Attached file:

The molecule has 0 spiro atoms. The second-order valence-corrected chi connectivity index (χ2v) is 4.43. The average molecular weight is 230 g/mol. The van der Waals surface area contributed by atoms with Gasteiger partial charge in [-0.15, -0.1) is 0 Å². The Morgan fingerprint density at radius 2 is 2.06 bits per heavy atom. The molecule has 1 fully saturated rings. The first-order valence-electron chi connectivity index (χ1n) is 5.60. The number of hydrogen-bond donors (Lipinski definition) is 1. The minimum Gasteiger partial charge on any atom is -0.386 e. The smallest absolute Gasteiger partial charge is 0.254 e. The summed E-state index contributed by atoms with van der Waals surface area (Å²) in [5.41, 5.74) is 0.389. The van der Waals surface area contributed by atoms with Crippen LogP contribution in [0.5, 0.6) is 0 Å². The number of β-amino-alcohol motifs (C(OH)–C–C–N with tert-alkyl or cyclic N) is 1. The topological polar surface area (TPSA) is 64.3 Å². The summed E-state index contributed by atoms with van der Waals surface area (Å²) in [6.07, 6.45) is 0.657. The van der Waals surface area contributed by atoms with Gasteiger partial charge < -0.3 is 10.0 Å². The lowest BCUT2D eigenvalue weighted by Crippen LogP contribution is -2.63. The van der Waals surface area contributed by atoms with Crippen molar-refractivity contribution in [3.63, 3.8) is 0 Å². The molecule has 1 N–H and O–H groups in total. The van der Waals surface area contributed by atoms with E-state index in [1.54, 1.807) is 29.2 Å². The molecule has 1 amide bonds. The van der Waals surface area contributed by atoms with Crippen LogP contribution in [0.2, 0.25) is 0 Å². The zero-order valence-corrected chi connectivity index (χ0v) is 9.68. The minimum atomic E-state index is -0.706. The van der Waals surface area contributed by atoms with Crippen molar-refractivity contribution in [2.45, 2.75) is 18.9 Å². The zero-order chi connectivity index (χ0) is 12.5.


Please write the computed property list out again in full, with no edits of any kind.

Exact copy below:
The molecule has 0 spiro atoms. The second-order valence-corrected chi connectivity index (χ2v) is 4.43. The average molecular weight is 230 g/mol. The van der Waals surface area contributed by atoms with Gasteiger partial charge in [-0.15, -0.1) is 0 Å². The Morgan fingerprint density at radius 2 is 2.06 bits per heavy atom. The molecule has 1 fully saturated rings. The first-order valence-electron chi connectivity index (χ1n) is 5.60. The number of hydrogen-bond donors (Lipinski definition) is 1. The minimum Gasteiger partial charge on any atom is -0.386 e. The smallest absolute Gasteiger partial charge is 0.254 e. The summed E-state index contributed by atoms with van der Waals surface area (Å²) in [5.41, 5.74) is 0.389. The van der Waals surface area contributed by atoms with Crippen LogP contribution in [0.5, 0.6) is 0 Å². The number of β-amino-alcohol motifs (C(OH)–C–C–N with tert-alkyl or cyclic N) is 1. The topological polar surface area (TPSA) is 64.3 Å². The summed E-state index contributed by atoms with van der Waals surface area (Å²) in [6.07, 6.45) is 0.657. The van der Waals surface area contributed by atoms with Gasteiger partial charge < -0.3 is 10.0 Å². The lowest BCUT2D eigenvalue weighted by Crippen LogP contribution is -2.63. The van der Waals surface area contributed by atoms with Crippen molar-refractivity contribution in [3.63, 3.8) is 0 Å². The molecule has 1 N–H and O–H groups in total. The van der Waals surface area contributed by atoms with E-state index in [1.54, 1.807) is 29.2 Å². The molecule has 1 amide bonds. The van der Waals surface area contributed by atoms with Crippen LogP contribution in [0.2, 0.25) is 0 Å². The zero-order valence-corrected chi connectivity index (χ0v) is 9.68. The minimum atomic E-state index is -0.706. The van der Waals surface area contributed by atoms with Crippen molar-refractivity contribution in [2.45, 2.75) is 18.9 Å². The zero-order chi connectivity index (χ0) is 12.5.